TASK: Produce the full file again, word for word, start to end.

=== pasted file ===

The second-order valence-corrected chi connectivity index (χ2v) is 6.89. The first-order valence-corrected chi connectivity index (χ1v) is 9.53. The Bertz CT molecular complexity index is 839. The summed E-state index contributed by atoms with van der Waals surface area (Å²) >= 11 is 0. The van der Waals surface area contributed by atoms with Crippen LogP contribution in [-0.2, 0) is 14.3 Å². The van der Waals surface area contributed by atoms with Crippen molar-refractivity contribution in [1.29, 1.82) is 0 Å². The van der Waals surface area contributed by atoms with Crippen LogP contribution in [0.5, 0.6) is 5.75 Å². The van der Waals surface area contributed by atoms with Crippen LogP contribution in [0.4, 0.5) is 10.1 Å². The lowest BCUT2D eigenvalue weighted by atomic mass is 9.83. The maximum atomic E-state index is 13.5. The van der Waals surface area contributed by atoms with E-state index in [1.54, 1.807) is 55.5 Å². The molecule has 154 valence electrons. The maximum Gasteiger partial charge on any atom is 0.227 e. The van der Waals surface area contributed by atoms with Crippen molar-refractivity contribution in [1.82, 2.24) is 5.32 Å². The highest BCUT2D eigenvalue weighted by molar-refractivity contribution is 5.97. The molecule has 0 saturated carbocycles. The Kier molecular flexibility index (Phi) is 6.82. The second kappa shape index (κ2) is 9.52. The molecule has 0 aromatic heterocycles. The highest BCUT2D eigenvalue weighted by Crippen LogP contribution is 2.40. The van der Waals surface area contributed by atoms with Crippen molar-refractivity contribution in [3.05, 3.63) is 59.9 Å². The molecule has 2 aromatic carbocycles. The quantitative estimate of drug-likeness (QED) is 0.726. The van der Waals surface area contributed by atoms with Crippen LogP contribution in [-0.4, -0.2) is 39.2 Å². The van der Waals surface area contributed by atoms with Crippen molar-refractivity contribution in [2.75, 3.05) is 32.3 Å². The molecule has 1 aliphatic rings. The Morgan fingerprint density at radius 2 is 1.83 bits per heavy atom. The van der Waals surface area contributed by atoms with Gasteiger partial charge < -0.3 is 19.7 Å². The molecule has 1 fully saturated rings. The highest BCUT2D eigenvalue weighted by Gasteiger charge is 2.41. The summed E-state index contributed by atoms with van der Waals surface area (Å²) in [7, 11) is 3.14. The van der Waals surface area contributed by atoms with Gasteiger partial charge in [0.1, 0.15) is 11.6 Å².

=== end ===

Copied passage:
The second-order valence-corrected chi connectivity index (χ2v) is 6.89. The first-order valence-corrected chi connectivity index (χ1v) is 9.53. The Bertz CT molecular complexity index is 839. The summed E-state index contributed by atoms with van der Waals surface area (Å²) >= 11 is 0. The van der Waals surface area contributed by atoms with Crippen LogP contribution in [-0.2, 0) is 14.3 Å². The van der Waals surface area contributed by atoms with Crippen molar-refractivity contribution in [1.29, 1.82) is 0 Å². The van der Waals surface area contributed by atoms with Crippen LogP contribution in [0.5, 0.6) is 5.75 Å². The van der Waals surface area contributed by atoms with Crippen LogP contribution in [0.4, 0.5) is 10.1 Å². The lowest BCUT2D eigenvalue weighted by atomic mass is 9.83. The maximum atomic E-state index is 13.5. The van der Waals surface area contributed by atoms with E-state index in [1.54, 1.807) is 55.5 Å². The molecule has 154 valence electrons. The maximum Gasteiger partial charge on any atom is 0.227 e. The van der Waals surface area contributed by atoms with Crippen molar-refractivity contribution in [1.82, 2.24) is 5.32 Å². The highest BCUT2D eigenvalue weighted by molar-refractivity contribution is 5.97. The molecule has 0 saturated carbocycles. The Kier molecular flexibility index (Phi) is 6.82. The second kappa shape index (κ2) is 9.52. The molecule has 0 aromatic heterocycles. The highest BCUT2D eigenvalue weighted by Crippen LogP contribution is 2.40. The van der Waals surface area contributed by atoms with Crippen molar-refractivity contribution in [3.05, 3.63) is 59.9 Å². The molecule has 2 aromatic carbocycles. The quantitative estimate of drug-likeness (QED) is 0.726. The van der Waals surface area contributed by atoms with Crippen LogP contribution in [-0.4, -0.2) is 39.2 Å². The van der Waals surface area contributed by atoms with Crippen molar-refractivity contribution in [2.75, 3.05) is 32.3 Å². The molecule has 1 aliphatic rings. The Morgan fingerprint density at radius 2 is 1.83 bits per heavy atom. The van der Waals surface area contributed by atoms with Gasteiger partial charge < -0.3 is 19.7 Å². The molecule has 1 fully saturated rings. The highest BCUT2D eigenvalue weighted by Gasteiger charge is 2.41. The summed E-state index contributed by atoms with van der Waals surface area (Å²) in [7, 11) is 3.14. The van der Waals surface area contributed by atoms with Gasteiger partial charge in [0.1, 0.15) is 11.6 Å².